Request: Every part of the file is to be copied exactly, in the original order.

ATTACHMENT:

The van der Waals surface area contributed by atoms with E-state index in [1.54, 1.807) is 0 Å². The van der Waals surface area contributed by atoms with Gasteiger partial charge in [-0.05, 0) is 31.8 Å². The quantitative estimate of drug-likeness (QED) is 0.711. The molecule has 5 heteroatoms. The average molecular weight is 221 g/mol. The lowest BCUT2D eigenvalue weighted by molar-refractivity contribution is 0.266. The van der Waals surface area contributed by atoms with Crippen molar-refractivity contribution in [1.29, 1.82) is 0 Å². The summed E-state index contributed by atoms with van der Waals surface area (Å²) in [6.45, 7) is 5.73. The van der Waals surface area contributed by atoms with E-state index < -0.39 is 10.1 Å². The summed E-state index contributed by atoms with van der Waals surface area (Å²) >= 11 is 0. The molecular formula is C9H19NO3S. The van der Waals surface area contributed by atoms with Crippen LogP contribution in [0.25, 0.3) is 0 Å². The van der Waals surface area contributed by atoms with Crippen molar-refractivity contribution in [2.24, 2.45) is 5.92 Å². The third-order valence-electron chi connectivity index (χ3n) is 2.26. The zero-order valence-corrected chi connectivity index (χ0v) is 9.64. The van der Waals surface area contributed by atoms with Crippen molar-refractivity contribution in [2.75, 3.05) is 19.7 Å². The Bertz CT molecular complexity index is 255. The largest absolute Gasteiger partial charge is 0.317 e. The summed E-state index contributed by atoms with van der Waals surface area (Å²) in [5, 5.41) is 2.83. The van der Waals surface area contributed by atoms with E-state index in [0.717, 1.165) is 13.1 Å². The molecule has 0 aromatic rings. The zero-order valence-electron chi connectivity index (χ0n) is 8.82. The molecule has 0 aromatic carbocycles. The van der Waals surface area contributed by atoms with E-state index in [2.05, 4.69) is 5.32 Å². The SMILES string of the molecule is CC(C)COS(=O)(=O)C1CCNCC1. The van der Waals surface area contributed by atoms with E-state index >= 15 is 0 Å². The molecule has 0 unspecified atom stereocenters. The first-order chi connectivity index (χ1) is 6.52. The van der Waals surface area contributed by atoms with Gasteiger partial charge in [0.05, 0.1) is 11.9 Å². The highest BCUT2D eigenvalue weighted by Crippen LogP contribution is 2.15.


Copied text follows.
The van der Waals surface area contributed by atoms with E-state index in [1.54, 1.807) is 0 Å². The van der Waals surface area contributed by atoms with Gasteiger partial charge in [-0.05, 0) is 31.8 Å². The quantitative estimate of drug-likeness (QED) is 0.711. The molecule has 5 heteroatoms. The average molecular weight is 221 g/mol. The lowest BCUT2D eigenvalue weighted by molar-refractivity contribution is 0.266. The van der Waals surface area contributed by atoms with Crippen molar-refractivity contribution in [1.29, 1.82) is 0 Å². The summed E-state index contributed by atoms with van der Waals surface area (Å²) in [6.45, 7) is 5.73. The van der Waals surface area contributed by atoms with E-state index < -0.39 is 10.1 Å². The summed E-state index contributed by atoms with van der Waals surface area (Å²) >= 11 is 0. The molecular formula is C9H19NO3S. The van der Waals surface area contributed by atoms with Crippen LogP contribution in [0.25, 0.3) is 0 Å². The van der Waals surface area contributed by atoms with Crippen molar-refractivity contribution in [2.24, 2.45) is 5.92 Å². The third-order valence-electron chi connectivity index (χ3n) is 2.26. The zero-order valence-corrected chi connectivity index (χ0v) is 9.64. The van der Waals surface area contributed by atoms with Crippen molar-refractivity contribution in [2.75, 3.05) is 19.7 Å². The Bertz CT molecular complexity index is 255. The largest absolute Gasteiger partial charge is 0.317 e. The summed E-state index contributed by atoms with van der Waals surface area (Å²) in [5, 5.41) is 2.83. The van der Waals surface area contributed by atoms with E-state index in [0.717, 1.165) is 13.1 Å². The molecule has 0 aromatic rings. The zero-order valence-electron chi connectivity index (χ0n) is 8.82. The molecule has 0 aromatic carbocycles. The van der Waals surface area contributed by atoms with E-state index in [2.05, 4.69) is 5.32 Å². The SMILES string of the molecule is CC(C)COS(=O)(=O)C1CCNCC1. The van der Waals surface area contributed by atoms with E-state index >= 15 is 0 Å². The molecule has 0 unspecified atom stereocenters. The first-order chi connectivity index (χ1) is 6.52. The van der Waals surface area contributed by atoms with Gasteiger partial charge in [0.05, 0.1) is 11.9 Å². The highest BCUT2D eigenvalue weighted by Crippen LogP contribution is 2.15.